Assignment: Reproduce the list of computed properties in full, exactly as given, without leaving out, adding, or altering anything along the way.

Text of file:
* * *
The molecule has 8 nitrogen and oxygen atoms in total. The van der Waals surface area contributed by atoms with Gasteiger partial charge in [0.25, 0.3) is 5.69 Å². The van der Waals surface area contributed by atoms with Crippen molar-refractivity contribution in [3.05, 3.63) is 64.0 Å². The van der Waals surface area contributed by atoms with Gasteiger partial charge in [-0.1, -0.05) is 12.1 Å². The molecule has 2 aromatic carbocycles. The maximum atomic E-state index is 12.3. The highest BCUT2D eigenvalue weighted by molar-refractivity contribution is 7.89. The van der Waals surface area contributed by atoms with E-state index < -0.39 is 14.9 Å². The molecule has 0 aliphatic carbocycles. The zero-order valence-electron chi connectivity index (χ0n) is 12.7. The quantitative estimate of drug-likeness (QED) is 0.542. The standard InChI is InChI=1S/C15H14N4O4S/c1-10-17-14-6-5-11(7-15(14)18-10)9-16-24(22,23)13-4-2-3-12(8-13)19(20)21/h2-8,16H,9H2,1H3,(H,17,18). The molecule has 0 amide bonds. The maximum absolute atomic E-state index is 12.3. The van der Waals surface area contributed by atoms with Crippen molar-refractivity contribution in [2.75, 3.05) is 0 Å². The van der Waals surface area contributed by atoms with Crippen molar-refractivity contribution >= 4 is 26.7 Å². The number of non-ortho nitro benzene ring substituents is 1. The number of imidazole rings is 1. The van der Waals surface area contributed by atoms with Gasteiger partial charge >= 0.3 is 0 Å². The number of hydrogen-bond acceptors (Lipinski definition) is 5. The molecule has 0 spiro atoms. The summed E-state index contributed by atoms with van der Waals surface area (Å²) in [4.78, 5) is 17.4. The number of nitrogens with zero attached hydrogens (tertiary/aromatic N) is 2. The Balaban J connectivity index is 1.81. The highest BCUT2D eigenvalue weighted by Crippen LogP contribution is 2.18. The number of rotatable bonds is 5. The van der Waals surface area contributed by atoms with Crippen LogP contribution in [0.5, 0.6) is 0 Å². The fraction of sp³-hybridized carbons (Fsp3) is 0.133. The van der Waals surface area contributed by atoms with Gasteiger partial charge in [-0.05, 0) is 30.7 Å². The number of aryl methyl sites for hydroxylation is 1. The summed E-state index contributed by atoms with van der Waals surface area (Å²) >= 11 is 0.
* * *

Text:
The molecule has 8 nitrogen and oxygen atoms in total. The van der Waals surface area contributed by atoms with Gasteiger partial charge in [0.25, 0.3) is 5.69 Å². The van der Waals surface area contributed by atoms with Crippen molar-refractivity contribution in [3.05, 3.63) is 64.0 Å². The van der Waals surface area contributed by atoms with Gasteiger partial charge in [-0.1, -0.05) is 12.1 Å². The molecule has 2 aromatic carbocycles. The maximum atomic E-state index is 12.3. The highest BCUT2D eigenvalue weighted by molar-refractivity contribution is 7.89. The van der Waals surface area contributed by atoms with E-state index < -0.39 is 14.9 Å². The molecule has 0 aliphatic carbocycles. The zero-order valence-electron chi connectivity index (χ0n) is 12.7. The quantitative estimate of drug-likeness (QED) is 0.542. The standard InChI is InChI=1S/C15H14N4O4S/c1-10-17-14-6-5-11(7-15(14)18-10)9-16-24(22,23)13-4-2-3-12(8-13)19(20)21/h2-8,16H,9H2,1H3,(H,17,18). The molecule has 0 amide bonds. The maximum absolute atomic E-state index is 12.3. The van der Waals surface area contributed by atoms with Crippen molar-refractivity contribution in [2.75, 3.05) is 0 Å². The van der Waals surface area contributed by atoms with Crippen molar-refractivity contribution >= 4 is 26.7 Å². The number of non-ortho nitro benzene ring substituents is 1. The number of imidazole rings is 1. The van der Waals surface area contributed by atoms with Gasteiger partial charge >= 0.3 is 0 Å². The number of hydrogen-bond acceptors (Lipinski definition) is 5. The molecule has 0 spiro atoms. The summed E-state index contributed by atoms with van der Waals surface area (Å²) in [4.78, 5) is 17.4. The number of nitrogens with zero attached hydrogens (tertiary/aromatic N) is 2. The Balaban J connectivity index is 1.81. The highest BCUT2D eigenvalue weighted by Crippen LogP contribution is 2.18. The number of rotatable bonds is 5. The van der Waals surface area contributed by atoms with Crippen LogP contribution in [0.5, 0.6) is 0 Å². The fraction of sp³-hybridized carbons (Fsp3) is 0.133. The van der Waals surface area contributed by atoms with Gasteiger partial charge in [-0.05, 0) is 30.7 Å². The number of aryl methyl sites for hydroxylation is 1. The summed E-state index contributed by atoms with van der Waals surface area (Å²) >= 11 is 0.